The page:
With a little play on words, AlMakinah decided to plant "seeds of coding" - as they term it - in children as young as 9 and as old as 11.
Starting July 1st to 11th, AlMakinah is spreading the foundations of computer programming to a much younger crowd with their latest educational programme, Makinder, making it the first Egyptian school to get that age group on board on the coding ship. Makinder is geared at teaching young Egyptians how to code while developing critical thinking skills through unplugged activities, learning visual programming, and using Arduino to programme hardware.
In its pilot version, 12 young future coders between 9 and 11 are getting started on coding basics, taught by three instructors, experienced in disciplines as technical as robotics and Serious Games, and as wide as Sustainable Development, education and learning disabilities.
With a variety of tools and methods, the young coders are will learn how to solve problems in a very critical and logical manner. They are first introduced to solving code using offline tools, including paper, and physical activities. Then the students are introduced to visual programming tools which enable them to rearrange code snippets to programme an action or sequence. Finally, they will be introduced to Arduino, a hardware tool which they can connect to their laptops and watch the magic happen. Through this, they observe their code come to life, as the visual blocks of code on their screen activate and alter the hardware devices and units.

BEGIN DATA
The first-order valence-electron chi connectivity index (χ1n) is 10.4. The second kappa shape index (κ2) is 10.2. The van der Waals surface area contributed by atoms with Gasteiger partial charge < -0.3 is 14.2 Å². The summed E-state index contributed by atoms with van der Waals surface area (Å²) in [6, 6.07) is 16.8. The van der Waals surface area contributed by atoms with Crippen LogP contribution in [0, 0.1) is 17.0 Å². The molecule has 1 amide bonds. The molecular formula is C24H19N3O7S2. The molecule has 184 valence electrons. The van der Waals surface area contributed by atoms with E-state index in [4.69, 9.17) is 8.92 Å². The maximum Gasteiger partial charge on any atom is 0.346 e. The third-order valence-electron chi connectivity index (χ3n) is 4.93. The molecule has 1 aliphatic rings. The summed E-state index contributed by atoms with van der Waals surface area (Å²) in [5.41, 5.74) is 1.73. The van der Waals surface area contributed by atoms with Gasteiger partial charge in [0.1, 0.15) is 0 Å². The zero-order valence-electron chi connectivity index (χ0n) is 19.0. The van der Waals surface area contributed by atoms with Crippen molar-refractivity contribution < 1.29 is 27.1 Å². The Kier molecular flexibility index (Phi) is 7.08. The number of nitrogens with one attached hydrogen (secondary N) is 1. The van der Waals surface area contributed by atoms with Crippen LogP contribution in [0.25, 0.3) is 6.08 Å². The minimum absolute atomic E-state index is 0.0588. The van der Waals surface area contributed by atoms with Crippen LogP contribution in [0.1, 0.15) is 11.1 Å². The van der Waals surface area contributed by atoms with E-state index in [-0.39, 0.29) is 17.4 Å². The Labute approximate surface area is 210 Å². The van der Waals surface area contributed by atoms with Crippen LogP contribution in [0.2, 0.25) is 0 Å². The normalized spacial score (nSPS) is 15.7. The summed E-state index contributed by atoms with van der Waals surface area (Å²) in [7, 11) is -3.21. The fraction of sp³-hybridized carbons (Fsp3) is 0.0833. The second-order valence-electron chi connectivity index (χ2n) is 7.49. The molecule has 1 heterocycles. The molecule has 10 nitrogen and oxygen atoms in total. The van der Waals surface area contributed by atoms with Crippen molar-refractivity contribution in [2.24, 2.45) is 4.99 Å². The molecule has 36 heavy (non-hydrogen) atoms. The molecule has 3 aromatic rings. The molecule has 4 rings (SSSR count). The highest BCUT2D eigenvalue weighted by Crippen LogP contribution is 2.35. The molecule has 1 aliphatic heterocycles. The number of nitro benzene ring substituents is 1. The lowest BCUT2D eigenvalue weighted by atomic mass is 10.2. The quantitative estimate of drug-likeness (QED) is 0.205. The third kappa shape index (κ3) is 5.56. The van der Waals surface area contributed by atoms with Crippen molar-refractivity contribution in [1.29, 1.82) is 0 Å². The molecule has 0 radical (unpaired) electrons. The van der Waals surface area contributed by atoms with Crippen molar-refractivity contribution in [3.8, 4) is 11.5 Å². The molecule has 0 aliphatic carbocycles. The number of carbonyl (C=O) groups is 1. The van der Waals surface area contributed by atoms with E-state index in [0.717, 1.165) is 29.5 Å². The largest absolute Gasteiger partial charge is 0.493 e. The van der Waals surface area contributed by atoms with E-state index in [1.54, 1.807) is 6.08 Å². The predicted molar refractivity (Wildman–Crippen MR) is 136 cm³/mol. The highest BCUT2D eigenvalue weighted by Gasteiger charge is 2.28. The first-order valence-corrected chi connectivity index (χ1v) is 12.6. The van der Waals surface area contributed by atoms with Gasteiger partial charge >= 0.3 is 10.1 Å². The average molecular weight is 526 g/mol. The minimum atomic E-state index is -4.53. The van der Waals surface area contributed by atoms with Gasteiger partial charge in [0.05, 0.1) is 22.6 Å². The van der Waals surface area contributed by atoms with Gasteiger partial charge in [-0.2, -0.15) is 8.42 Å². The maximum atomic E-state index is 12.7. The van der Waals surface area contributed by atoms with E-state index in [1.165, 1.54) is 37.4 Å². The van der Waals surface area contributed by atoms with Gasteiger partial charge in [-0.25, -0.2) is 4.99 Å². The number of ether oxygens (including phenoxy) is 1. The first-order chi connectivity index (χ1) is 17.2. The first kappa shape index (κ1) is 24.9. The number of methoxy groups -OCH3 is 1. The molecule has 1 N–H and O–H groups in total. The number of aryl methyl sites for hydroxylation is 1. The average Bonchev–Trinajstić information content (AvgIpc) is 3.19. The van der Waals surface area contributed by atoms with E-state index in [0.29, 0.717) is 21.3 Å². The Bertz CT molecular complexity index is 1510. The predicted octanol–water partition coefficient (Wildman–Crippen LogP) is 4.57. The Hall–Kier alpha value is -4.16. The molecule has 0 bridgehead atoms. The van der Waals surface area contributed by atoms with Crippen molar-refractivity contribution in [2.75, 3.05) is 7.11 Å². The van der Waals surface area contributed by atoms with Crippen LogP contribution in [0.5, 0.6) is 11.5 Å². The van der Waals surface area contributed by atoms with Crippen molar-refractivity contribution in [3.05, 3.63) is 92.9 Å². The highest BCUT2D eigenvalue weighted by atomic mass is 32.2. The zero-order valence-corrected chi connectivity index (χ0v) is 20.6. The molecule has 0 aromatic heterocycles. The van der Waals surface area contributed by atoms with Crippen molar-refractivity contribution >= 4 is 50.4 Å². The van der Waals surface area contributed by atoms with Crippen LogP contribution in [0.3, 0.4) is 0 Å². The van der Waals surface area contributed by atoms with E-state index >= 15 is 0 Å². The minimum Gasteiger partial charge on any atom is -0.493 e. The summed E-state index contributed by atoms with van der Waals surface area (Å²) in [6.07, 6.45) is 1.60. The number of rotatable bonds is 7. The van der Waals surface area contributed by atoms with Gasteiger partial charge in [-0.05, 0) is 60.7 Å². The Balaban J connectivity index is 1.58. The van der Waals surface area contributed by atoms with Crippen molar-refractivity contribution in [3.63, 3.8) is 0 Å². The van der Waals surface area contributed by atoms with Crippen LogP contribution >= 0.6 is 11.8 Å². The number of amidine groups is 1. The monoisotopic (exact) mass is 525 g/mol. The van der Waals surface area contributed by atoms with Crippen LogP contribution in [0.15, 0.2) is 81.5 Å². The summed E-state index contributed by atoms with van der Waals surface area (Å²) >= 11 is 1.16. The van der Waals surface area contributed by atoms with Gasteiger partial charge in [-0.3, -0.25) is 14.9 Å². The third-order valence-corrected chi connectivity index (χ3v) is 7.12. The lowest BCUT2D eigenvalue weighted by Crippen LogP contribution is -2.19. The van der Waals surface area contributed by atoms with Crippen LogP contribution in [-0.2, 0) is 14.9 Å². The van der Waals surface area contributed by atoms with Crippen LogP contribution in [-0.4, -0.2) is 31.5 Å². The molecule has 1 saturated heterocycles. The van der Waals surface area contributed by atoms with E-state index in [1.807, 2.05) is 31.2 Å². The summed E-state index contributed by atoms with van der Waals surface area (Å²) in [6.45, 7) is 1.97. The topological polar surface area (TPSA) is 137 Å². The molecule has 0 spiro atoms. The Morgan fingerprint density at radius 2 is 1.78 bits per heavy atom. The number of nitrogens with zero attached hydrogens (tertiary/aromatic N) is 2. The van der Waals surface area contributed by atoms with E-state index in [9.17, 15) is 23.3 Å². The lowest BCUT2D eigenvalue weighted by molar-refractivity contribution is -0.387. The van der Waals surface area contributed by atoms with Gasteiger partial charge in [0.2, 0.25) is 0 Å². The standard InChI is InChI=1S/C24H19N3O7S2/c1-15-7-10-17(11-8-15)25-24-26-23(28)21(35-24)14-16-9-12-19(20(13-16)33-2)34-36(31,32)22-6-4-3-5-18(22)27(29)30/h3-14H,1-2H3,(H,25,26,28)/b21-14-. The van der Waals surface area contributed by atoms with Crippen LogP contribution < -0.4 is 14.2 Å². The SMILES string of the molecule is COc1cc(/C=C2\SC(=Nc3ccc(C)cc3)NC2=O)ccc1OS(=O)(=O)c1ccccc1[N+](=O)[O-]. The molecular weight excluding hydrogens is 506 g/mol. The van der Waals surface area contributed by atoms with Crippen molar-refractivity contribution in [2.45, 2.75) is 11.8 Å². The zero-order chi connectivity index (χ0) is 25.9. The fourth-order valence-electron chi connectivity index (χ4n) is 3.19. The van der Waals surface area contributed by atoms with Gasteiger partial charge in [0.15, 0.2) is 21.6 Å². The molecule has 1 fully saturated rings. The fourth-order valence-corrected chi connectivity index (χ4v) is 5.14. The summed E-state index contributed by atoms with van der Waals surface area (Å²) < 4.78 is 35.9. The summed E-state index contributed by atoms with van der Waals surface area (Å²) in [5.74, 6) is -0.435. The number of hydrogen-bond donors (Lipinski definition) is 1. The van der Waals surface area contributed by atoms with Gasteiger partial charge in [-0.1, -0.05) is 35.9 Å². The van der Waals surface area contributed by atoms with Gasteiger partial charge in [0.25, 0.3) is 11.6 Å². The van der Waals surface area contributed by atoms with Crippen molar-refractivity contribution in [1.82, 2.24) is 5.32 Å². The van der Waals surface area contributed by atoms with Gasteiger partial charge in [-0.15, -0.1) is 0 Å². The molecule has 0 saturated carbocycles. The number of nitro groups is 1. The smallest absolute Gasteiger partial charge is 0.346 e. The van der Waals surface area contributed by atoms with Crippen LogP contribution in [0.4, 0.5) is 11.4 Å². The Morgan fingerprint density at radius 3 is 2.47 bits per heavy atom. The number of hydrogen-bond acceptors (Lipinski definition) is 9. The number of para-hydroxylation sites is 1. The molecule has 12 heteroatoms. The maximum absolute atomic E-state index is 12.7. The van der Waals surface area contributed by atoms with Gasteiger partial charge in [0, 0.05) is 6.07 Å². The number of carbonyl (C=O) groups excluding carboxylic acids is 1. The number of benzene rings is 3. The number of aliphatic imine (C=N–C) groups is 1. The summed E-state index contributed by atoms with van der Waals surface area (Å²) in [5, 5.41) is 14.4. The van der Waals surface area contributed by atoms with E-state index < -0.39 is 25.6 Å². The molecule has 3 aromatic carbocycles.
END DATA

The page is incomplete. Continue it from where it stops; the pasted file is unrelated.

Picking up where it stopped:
Moreover, AlMakinah is keen on presenting female and male role models to distil any preconceived judgments or stereotypes of who can be a computer scientist. Makinder has actually received the highest female participation, following AlMakinah's “You Code Girl” all-female programming bootcamp initiative during summer 2017.The programme’s participants gender ratio are almost equally split, which gives hope for a more gender-balanced generation of techies.
Main Image: One of the students of Makinder, courtesy of AlMakinah.
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